It isn’t often we get a cold spell long enough to make ice ornaments, but with freezing temperatures set to last, we made a few batches to hang on our bushes. They look really beautiful, but also provide lots of opportunity to learn about ice, freezing and melting. A few years ago we made some and shared our learning story, as we watched them melt and freeze.
How to Make an Ice Ornament
You will need
Ribbon or string
Food colouring (optional)
Choose a baking /cup cake tray and fill each hole with cold water.
Add a drop of food colouring – mix or leave to mix itself which can leave a marbled effect.
Snip pieces of ribbon or string and submerge one end in the water, making sure the other end is free. You could loop the string but I prefer to leave it as it makes it easier to tie to larger branches. I usually do this part outside to avoid spilling when you move them to freeze.
Leave outside overnight to freeze (or put the tray in your freezer).
Hang on a bush or tree. If there is snow on the ground the food colouring will drip onto the snow as they melt. If there are prolonged freezing temperatures the ornaments will melt slightly and form icicles as they re-freeze.
I wasn’t sure how easily the hearts come out of the tins but they came out without any trouble. If they need a little help, bring them inside for a few minutes or run some warm water on the base of the tin. Alternatively, you could use a silicone mould.
The second batch also included owls and bears. We made half of the owls clear, to see how they would look without colour, but kept the colour in the bears, because my daughter thought they would look like gummy bears.
What had originally been an icy art project, unexpectedly turned into a fascinating science investigation.
A few weeks ago we filled up my baking tins with water that we coloured with powder paint and dropped all manner of things into them. Shells, berries, leaves, sequins, buttons and even a stone were placed inside to make ornaments for our tree. The weather unfortunately instantly became warmer, so we had to wait some time before they were ready to hang. Even then, only the top layer of ice had frozen and within an hour of hanging them on the tree they had melted. We also discovered that if you colour water with powder paint it separates once it begins to freeze, so most of the ornaments were not the lovely colour we had hoped for.
The girls have been peeking outside every morning to check if there is any ice. This week they were rewarded with below freezing temperatures. The ice ornaments were finally ready! We hung them on the tree. The sun was shining and the tree stands in the sun until mid afternoon. I wasn’t sure how long they would stay this time as ‘plop’ one fell down from the tree.
Let’s put it by the door. That’s in the shade – it might make a nice present for Father Christmas.
As we went inside I asked the girls to watch the ornaments from the window.
They are melting.
How do you know?
They’re wet and they’re dripping down.
What do you think will happen as they melt?
I don’t think it will fall off the string because the string is attached. It will just melt and the floor will be wet.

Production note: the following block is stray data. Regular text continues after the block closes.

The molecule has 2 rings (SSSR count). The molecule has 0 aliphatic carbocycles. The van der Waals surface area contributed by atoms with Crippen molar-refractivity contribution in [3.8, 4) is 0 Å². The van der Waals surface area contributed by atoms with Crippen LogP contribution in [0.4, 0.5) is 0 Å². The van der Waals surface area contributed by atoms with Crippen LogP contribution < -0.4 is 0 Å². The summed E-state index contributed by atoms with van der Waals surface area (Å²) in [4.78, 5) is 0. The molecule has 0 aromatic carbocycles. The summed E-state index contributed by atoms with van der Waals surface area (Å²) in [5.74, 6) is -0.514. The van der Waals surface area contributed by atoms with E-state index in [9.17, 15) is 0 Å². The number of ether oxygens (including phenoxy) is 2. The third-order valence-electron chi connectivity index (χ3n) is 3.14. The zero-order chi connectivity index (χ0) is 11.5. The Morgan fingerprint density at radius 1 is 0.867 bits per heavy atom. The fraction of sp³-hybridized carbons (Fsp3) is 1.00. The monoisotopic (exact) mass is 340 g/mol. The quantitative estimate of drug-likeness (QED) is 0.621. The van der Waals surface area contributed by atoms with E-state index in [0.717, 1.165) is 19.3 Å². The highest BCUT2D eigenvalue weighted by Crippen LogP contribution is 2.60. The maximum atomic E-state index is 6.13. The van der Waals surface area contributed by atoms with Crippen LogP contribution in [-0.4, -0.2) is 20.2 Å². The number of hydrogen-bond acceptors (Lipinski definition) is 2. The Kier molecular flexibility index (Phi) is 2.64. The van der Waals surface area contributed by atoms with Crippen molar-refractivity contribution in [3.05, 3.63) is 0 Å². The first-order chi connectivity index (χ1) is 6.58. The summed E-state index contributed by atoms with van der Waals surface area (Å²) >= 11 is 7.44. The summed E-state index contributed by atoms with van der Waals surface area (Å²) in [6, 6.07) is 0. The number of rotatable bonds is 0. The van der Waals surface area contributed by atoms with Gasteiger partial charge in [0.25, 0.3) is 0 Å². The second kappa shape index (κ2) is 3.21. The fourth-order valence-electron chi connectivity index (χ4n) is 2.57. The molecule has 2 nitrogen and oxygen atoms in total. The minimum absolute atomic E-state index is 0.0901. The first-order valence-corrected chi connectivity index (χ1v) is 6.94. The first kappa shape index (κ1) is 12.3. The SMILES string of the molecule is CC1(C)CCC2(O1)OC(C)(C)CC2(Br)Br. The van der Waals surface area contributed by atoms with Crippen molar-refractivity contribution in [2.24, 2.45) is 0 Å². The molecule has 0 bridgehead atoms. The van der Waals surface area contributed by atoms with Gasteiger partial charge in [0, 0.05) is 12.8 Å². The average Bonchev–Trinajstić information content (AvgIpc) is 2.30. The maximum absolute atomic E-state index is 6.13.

When we went out later there were more interesting observations
Look this one has holes in it. It might break not melt.
Can I touch one?
Within an hour or so the tree was in the shade and the temperature was beginning to drop. We noticed that the drips were starting to turn into little icicles.
The girls thought this was really cool and the next day even more so when we saw large icicles had formed.
They rushed outside to feel them, touching them gently so that they didn’t break off.
A Winter Pirate Treasure Hunt
The weather was so cold that during the late afternoon I sneaked into the garden with a jug of water and some pirate coins. I put the coins in various containers and poured a little water on the top.
In the morning I invited the girls on a pirate treasure hunt. First they needed to make a map. I had some coffee stained and singed paper that in true Blue Peter fashion I had prepared earlier.
Next they needed their pirate toolkit:
A pot of pirate sea salt
Out they went and quickly found coins. The hammers were their first choice. They weren’t very successful so then they tried the salt. They found that if they used the spoons and the salt they could gradually get down to the coin and hook it out.
This could take ages, if we got a jug of hot water it might be quicker.
The ice is still there you just can’t see it.
Drop it in the water
We were talking about the sea salt later in the day.
How do the pirates get salt from the sea?
Good question. The salt is in the water so how do you think they could get it out?
I don’t know.
Shall we try it?
What do we need to do to make the salt disappear into the water?
We need to dissolve it
How? Do you remember how we made jelly dissolve or the sugar water we make for the hummingbirds?
We put hot water on it. Let’s be scientists and do an experiment.
The girls helped to stir the mixture until all the salt had dissolved. We poured the mixture into a pan and put it on the stove.
What happens to water when it gets cold?
It turns to ice
What about when it gets hot?
I don’t know.
Watch. What can you see.
If I put this spoon over the steam what can you see on the spoon.
It’s wet – water.
Yes the water is turning to steam. Now look what’s happening in the pan. What do you think the white stuff is?
I don’t know. Is it steam.
No. The water has gone now so what is left?
We had another idea for an experiment. If we put the salt back in water and then left it outside would it freeze?